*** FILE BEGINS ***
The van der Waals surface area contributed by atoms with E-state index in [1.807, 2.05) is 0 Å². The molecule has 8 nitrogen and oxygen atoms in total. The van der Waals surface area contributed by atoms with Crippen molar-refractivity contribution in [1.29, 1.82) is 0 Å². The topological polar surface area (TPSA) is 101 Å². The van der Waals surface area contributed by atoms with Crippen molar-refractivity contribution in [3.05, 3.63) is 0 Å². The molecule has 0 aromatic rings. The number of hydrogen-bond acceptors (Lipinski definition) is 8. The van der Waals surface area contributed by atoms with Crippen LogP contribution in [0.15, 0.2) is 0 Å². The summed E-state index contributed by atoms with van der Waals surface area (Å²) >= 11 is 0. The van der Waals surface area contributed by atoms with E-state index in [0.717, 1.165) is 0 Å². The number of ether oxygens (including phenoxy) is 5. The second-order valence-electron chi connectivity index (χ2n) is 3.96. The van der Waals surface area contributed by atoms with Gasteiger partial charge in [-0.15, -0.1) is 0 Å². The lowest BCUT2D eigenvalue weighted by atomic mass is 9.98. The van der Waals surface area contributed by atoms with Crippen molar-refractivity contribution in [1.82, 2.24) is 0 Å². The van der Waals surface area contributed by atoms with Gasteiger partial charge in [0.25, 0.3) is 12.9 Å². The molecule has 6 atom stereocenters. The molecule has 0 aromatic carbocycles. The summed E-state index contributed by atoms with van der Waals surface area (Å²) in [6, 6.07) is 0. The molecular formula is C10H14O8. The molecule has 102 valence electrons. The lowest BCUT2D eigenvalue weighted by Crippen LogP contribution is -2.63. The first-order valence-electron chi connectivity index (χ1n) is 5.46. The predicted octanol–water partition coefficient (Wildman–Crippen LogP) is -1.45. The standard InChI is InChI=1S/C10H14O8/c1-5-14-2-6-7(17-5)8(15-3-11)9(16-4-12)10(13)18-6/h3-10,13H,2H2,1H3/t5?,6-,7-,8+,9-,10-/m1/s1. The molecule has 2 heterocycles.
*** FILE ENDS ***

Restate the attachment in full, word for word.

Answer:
The van der Waals surface area contributed by atoms with E-state index in [1.807, 2.05) is 0 Å². The molecule has 8 nitrogen and oxygen atoms in total. The van der Waals surface area contributed by atoms with Crippen molar-refractivity contribution in [1.29, 1.82) is 0 Å². The topological polar surface area (TPSA) is 101 Å². The van der Waals surface area contributed by atoms with Crippen molar-refractivity contribution in [3.05, 3.63) is 0 Å². The molecule has 0 aromatic rings. The number of hydrogen-bond acceptors (Lipinski definition) is 8. The van der Waals surface area contributed by atoms with Crippen LogP contribution in [0.15, 0.2) is 0 Å². The summed E-state index contributed by atoms with van der Waals surface area (Å²) >= 11 is 0. The van der Waals surface area contributed by atoms with E-state index in [0.717, 1.165) is 0 Å². The number of ether oxygens (including phenoxy) is 5. The second-order valence-electron chi connectivity index (χ2n) is 3.96. The van der Waals surface area contributed by atoms with Gasteiger partial charge in [-0.15, -0.1) is 0 Å². The lowest BCUT2D eigenvalue weighted by atomic mass is 9.98. The van der Waals surface area contributed by atoms with Crippen molar-refractivity contribution in [1.82, 2.24) is 0 Å². The van der Waals surface area contributed by atoms with Gasteiger partial charge in [0.25, 0.3) is 12.9 Å². The molecule has 6 atom stereocenters. The molecule has 0 aromatic carbocycles. The summed E-state index contributed by atoms with van der Waals surface area (Å²) in [6, 6.07) is 0. The molecular formula is C10H14O8. The molecule has 102 valence electrons. The lowest BCUT2D eigenvalue weighted by Crippen LogP contribution is -2.63. The first-order valence-electron chi connectivity index (χ1n) is 5.46. The predicted octanol–water partition coefficient (Wildman–Crippen LogP) is -1.45. The standard InChI is InChI=1S/C10H14O8/c1-5-14-2-6-7(17-5)8(15-3-11)9(16-4-12)10(13)18-6/h3-10,13H,2H2,1H3/t5?,6-,7-,8+,9-,10-/m1/s1. The molecule has 2 heterocycles.